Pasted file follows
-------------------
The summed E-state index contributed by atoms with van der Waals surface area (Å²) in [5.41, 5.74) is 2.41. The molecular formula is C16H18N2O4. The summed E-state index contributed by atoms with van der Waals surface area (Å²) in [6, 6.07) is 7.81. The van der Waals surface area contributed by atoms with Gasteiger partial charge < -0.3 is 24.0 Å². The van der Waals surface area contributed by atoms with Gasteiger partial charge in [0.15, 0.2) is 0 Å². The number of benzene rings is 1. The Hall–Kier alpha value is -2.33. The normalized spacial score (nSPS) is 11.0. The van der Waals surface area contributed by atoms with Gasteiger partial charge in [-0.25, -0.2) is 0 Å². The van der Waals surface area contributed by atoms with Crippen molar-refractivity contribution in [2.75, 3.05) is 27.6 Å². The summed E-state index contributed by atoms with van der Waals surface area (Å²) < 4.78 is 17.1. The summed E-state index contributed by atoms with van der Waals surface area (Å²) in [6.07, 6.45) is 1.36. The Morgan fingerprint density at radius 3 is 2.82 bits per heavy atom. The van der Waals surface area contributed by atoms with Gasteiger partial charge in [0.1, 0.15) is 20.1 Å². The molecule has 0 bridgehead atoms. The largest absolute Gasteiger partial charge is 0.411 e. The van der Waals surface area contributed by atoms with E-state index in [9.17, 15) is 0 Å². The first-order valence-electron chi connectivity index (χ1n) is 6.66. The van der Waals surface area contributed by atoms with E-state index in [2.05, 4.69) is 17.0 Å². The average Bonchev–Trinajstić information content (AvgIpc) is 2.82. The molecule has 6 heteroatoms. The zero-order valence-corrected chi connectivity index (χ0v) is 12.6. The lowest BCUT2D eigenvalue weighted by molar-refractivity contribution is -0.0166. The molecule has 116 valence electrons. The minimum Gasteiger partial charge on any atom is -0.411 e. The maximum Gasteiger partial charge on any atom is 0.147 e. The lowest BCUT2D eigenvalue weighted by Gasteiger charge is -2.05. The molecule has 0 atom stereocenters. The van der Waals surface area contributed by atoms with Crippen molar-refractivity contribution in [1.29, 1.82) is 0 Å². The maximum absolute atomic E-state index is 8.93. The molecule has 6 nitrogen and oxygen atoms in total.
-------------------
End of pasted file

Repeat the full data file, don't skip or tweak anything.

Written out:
The summed E-state index contributed by atoms with van der Waals surface area (Å²) in [5.41, 5.74) is 2.41. The molecular formula is C16H18N2O4. The summed E-state index contributed by atoms with van der Waals surface area (Å²) in [6, 6.07) is 7.81. The van der Waals surface area contributed by atoms with Gasteiger partial charge < -0.3 is 24.0 Å². The van der Waals surface area contributed by atoms with Gasteiger partial charge in [0.15, 0.2) is 0 Å². The number of benzene rings is 1. The Hall–Kier alpha value is -2.33. The normalized spacial score (nSPS) is 11.0. The van der Waals surface area contributed by atoms with Gasteiger partial charge in [-0.25, -0.2) is 0 Å². The van der Waals surface area contributed by atoms with Crippen molar-refractivity contribution in [2.75, 3.05) is 27.6 Å². The summed E-state index contributed by atoms with van der Waals surface area (Å²) < 4.78 is 17.1. The summed E-state index contributed by atoms with van der Waals surface area (Å²) in [6.07, 6.45) is 1.36. The Morgan fingerprint density at radius 3 is 2.82 bits per heavy atom. The van der Waals surface area contributed by atoms with Gasteiger partial charge in [0.1, 0.15) is 20.1 Å². The molecule has 0 bridgehead atoms. The largest absolute Gasteiger partial charge is 0.411 e. The van der Waals surface area contributed by atoms with E-state index in [9.17, 15) is 0 Å². The first-order valence-electron chi connectivity index (χ1n) is 6.66. The van der Waals surface area contributed by atoms with E-state index in [2.05, 4.69) is 17.0 Å². The average Bonchev–Trinajstić information content (AvgIpc) is 2.82. The molecule has 6 heteroatoms. The zero-order valence-corrected chi connectivity index (χ0v) is 12.6. The lowest BCUT2D eigenvalue weighted by molar-refractivity contribution is -0.0166. The molecule has 116 valence electrons. The minimum Gasteiger partial charge on any atom is -0.411 e. The maximum Gasteiger partial charge on any atom is 0.147 e. The lowest BCUT2D eigenvalue weighted by Gasteiger charge is -2.05. The molecule has 0 atom stereocenters. The van der Waals surface area contributed by atoms with Crippen molar-refractivity contribution in [1.29, 1.82) is 0 Å². The maximum absolute atomic E-state index is 8.93. The molecule has 6 nitrogen and oxygen atoms in total.